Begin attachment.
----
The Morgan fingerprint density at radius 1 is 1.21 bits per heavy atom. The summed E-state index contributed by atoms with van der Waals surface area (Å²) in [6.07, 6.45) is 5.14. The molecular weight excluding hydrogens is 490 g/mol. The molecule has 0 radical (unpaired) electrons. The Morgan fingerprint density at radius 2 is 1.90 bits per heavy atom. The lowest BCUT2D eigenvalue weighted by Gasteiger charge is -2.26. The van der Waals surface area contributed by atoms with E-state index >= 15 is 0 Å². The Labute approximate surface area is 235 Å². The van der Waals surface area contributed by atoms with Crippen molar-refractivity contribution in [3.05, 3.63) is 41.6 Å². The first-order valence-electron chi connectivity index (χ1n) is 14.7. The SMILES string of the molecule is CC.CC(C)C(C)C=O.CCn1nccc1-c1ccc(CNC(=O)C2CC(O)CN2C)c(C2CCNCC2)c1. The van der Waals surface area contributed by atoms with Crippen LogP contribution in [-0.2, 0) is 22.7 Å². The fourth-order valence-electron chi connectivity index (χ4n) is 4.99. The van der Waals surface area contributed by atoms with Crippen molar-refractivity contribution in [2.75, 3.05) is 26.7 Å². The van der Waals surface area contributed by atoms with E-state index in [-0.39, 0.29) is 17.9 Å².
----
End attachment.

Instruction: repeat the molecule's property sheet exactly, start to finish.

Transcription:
The Morgan fingerprint density at radius 1 is 1.21 bits per heavy atom. The summed E-state index contributed by atoms with van der Waals surface area (Å²) in [6.07, 6.45) is 5.14. The molecular weight excluding hydrogens is 490 g/mol. The molecule has 0 radical (unpaired) electrons. The Morgan fingerprint density at radius 2 is 1.90 bits per heavy atom. The lowest BCUT2D eigenvalue weighted by Gasteiger charge is -2.26. The van der Waals surface area contributed by atoms with E-state index >= 15 is 0 Å². The Labute approximate surface area is 235 Å². The van der Waals surface area contributed by atoms with Crippen molar-refractivity contribution in [3.05, 3.63) is 41.6 Å². The first-order valence-electron chi connectivity index (χ1n) is 14.7. The SMILES string of the molecule is CC.CC(C)C(C)C=O.CCn1nccc1-c1ccc(CNC(=O)C2CC(O)CN2C)c(C2CCNCC2)c1. The van der Waals surface area contributed by atoms with Crippen LogP contribution in [-0.2, 0) is 22.7 Å². The fourth-order valence-electron chi connectivity index (χ4n) is 4.99. The van der Waals surface area contributed by atoms with Crippen molar-refractivity contribution in [2.75, 3.05) is 26.7 Å². The van der Waals surface area contributed by atoms with E-state index in [-0.39, 0.29) is 17.9 Å².